Introduction: The Sphere Center Align and Drill-O-Nator
When do you need a [Blank]? That is the question. The second time my pants fell down in public was when I decided it was time to get a belt. The second time I tired to make grilled cheese directly on the stove top was when I decided it was time to purchase a pan. The second time my former roommate caught me using His toothbrush was when I decided it was time to start locking the bathroom door. Ever hear of privacy? Jeez!!
This leads me to Today's topic .. When to make a shop jig/gauge/tool? For me, the answer is simple. When I need to achieve the same goal more than twice, it's worth my time to make the jig.
Step 1: Some Options
A few months ago I made some helmet display stands and I needed to drill a hole in some wooden spheres to accept a dowel. Naturally, I wanted these holes to be centered. Have you ever tried drilling a centered hole in a sphere freehand? Maybe you can do it, but I'd have better luck teaching my cat to order take out in perfect German. He probably doesn't even know the address because he's too afraid to go outside ... I guess he could've seen it on the incoming mail though. I'm getting off task.
The quick solution is to drill a hole in a board, which is smaller than the sphere. then put the sphere in the hole and drill away. As long as you didn't move the afore mentioned board, you should be good to go. This is what I did with the Helmet stands ... then who knows what happened to that board. Probably a sacrificial board for the drill press or tablesaw ... then onto the firepit.
It's time to make a jig/gauge/thingy.
Step 2: The Parts
I made my jig out of 3/4" plywood and 3/16" hardboard per usual. I didn't need the hardboard, but the plywood I used was pretty rough and I like hardboard. For tools, I used forstner bits, glue, brad nailer, and some marking gauges.
The width of my jig is 6" so my first step was to rip a length of plywood to the dimension. I then cut that into separate parts - 24", 6", 2", and 1". I cut the hardboard to 6"x6".
Step 3: Fabrication
I want my jig to attach to my drill press table quick and easy. I came up with a solution that works for me.
On one end, I made a "hook by laminating 3 layers of plywood. Since my drill press table is 3/4", it fits perfectly.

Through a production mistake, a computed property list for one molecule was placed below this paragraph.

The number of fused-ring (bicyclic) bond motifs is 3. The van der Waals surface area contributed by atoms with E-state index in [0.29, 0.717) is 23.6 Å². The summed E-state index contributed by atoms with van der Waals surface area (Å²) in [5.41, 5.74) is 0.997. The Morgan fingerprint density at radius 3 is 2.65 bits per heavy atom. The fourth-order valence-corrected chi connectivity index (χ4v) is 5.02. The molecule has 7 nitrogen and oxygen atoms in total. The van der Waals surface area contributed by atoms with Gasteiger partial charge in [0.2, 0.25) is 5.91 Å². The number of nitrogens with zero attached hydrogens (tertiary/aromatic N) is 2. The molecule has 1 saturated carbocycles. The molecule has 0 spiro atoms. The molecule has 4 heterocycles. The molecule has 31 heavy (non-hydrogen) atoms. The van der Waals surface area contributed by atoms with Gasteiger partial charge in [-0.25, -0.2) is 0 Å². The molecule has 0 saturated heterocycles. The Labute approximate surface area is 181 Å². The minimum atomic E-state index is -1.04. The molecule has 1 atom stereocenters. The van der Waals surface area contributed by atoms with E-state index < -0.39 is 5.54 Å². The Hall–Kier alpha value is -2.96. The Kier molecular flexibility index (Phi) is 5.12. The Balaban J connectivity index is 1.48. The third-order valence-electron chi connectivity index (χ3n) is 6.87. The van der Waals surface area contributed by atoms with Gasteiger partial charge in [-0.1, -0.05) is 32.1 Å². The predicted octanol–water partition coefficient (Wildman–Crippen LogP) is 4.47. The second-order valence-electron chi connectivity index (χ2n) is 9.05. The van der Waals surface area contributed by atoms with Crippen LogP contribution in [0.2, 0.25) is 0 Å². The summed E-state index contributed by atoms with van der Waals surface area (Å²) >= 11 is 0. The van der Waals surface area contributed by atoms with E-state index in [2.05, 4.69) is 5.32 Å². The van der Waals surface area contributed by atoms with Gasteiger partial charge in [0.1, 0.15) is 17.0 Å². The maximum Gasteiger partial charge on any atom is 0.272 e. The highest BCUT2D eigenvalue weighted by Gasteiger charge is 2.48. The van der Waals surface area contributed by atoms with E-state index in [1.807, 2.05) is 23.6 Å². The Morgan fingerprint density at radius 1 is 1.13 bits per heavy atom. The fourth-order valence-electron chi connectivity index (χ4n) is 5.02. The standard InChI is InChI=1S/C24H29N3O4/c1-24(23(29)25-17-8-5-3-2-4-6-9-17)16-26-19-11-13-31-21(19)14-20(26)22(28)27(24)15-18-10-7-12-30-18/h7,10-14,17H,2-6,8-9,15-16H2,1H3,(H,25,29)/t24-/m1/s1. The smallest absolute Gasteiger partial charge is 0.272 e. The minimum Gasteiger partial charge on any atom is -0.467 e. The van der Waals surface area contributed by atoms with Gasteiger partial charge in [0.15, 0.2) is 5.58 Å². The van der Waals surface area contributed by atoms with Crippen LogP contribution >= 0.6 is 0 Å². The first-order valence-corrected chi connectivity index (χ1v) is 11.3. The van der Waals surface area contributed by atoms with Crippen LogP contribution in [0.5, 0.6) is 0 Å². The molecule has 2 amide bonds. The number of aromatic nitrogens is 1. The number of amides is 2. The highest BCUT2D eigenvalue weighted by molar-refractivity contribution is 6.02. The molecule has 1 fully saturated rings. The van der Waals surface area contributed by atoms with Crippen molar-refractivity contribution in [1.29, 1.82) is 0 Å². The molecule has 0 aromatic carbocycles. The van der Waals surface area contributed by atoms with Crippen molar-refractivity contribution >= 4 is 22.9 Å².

Once that was in place, I placed it on the drill press table to find the middle of the jig in relation to the table, which was 11". Since my sphere base is 6"x6", I measured 3" to the left and right of this center mark. Within this location, I laminated a layer of plywood and the hardboard using glue and brad nails.
Step 4: Layout Lines
Using some shop made marking gauges (Instructables for both), I laid out the hole for hanging the jig, as well as the center of the sphere base.
Step 5: Drilling the Sphere Base
Start with the largest bit and work your way down. My largest forstner bit is 2" so that is my starting point. I drilled through the hardboard and a single ply of the plywood. Then I switched to the next smaller bit and drilled two more plys ... repeat until your heart is content. I personally did 2", 1 3/4", 1 1/2, 1 1/4" and 1".
Step 6: The Function
Use the jig itself to align the drill bit with the center. Then clamp it in place and put the sphere in position. The picture above is a 1 1/4" wooden ball. The first image/thumbnail is a 3" styrofoam ball.
It could be made with just one sized hole, but I wanted more flexibility. I could be made much simpler than this, but I wanted to be able to clamp it down and not worry about alignment for consistency.
Step 7: Glamour Shots
Here are a few wider shots so you can see the construction and how it integrates with my drill press table.
Admittedly, this is a jig for a limited audience, but it's useful to me. In fact, it's first job is assisting with drilling holes in superballs so that they can become mallets for a tongue drum.